For example, Harms spoke of an agent who used Facebook to sell insurance. Rather than talk about their products, the agent posted about his family, his community activities, his favorite sports teams. The agent found that he got more “likes” and reshares than the agents who only spoke policy, and these likes and reshares translated into increased sales for that agent. By focusing on his family and community, the agent was humanized, which is key in the world of social media. After all, it’s “Facebook,” not “Logobook.”


Tips from Harms: Listen to your employees, and find the answers inside people at the edges of your organization. Keep lines of communication open, and provide them with the tools they need to succeed. Before banning employees from Facebook at work, think about how those social interactions can drive business – “let go a little bit.” (a great lesson in applying the #Samerules of community to the #Newtools of social media-editors note)

Evening Report: Thursday April 25, 2013
What Amount of Negative Buzz is Bad?

In the last session for Thursday, Elizabeth Keck, Market Research Consultant for the American Cancer Society, gave a thoughtful presentation on how she gained insight from her organization’s negative social media coverage. Negative buzz can be useful to an organization, she opined, because “social media represents the unfiltered, unsolicited voice of the customer.”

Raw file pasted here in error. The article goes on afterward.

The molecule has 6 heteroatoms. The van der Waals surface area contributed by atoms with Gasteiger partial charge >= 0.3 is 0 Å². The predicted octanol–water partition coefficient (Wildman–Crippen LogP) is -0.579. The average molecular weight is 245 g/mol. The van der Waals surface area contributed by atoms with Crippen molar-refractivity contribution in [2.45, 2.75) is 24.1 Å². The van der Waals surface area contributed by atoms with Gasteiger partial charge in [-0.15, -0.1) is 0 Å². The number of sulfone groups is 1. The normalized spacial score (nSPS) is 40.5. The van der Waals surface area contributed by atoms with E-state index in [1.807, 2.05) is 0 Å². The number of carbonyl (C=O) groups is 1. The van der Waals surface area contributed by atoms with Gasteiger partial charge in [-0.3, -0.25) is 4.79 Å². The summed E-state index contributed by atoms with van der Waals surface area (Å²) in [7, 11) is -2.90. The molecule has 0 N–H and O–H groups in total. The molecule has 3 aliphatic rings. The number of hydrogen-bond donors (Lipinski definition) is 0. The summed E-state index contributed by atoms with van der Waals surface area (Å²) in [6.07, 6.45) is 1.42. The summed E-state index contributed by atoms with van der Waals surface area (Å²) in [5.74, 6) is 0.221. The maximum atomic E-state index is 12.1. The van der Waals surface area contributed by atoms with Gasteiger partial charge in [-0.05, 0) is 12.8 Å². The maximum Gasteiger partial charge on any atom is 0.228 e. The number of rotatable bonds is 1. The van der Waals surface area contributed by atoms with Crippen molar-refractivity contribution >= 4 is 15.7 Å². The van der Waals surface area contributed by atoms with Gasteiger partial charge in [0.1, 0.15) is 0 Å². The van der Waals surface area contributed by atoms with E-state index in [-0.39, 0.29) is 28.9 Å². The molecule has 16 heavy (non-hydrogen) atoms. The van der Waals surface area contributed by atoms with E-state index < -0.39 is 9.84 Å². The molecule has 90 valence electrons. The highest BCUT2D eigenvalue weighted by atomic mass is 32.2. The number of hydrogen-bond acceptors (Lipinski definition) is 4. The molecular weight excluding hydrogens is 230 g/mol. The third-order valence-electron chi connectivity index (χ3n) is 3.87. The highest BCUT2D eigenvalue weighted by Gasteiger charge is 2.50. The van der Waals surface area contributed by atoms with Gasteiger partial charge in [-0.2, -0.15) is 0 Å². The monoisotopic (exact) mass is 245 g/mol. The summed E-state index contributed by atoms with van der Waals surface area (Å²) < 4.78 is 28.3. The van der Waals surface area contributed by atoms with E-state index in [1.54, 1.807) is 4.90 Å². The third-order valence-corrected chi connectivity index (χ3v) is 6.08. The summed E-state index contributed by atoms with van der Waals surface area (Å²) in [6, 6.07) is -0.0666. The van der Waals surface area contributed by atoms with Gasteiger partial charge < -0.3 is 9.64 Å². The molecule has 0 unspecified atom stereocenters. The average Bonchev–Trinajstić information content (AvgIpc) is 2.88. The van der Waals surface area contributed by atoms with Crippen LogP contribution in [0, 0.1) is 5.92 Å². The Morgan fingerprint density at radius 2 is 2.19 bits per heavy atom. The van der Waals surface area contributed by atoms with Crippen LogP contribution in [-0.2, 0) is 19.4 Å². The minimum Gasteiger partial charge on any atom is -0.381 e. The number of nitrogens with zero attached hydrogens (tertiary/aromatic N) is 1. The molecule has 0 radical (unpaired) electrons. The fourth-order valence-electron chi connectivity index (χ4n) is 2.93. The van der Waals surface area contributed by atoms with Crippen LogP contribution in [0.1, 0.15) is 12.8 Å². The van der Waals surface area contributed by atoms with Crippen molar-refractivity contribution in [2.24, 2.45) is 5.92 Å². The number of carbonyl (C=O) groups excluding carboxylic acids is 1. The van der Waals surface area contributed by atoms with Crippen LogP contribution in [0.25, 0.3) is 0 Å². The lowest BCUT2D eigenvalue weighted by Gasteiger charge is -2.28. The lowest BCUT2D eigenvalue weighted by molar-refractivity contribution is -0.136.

Keck found that the American Cancer Society had 19% negative sentiment, not good right? But how does that compare to other organizations? Keck and her team tracked their social media sentiment over time, and found that similar non-profits also had a similar rate. She then decided to compare her industry’s negative buzz to that of other industries, picking one that would seem to draw a lot of negative buzz (cable providers) and one that would seem to generate positive sentiment (ice cream manufacturers). Keck found that her rate of negative sentiment was thankfully more similar to the ice cream industry rather the cable industry, and, using ACS’ trends, competitors’ trends, and the ice cream industry trends, was able to establish a reliable threshold at 25 percent – so according to Keck, 19% negative buzz really isn’t so bad.

Rather than being frustrated with negative buzz, in social or traditional media, Keck realized her sentiment was comparable to other organizations in her industry. The key, she said, was to track the trends of your buzz over time, compare those figures to your competitors, and then compare your figures to other industries. In that way, you can determine just how much negativity towards your organization is too much.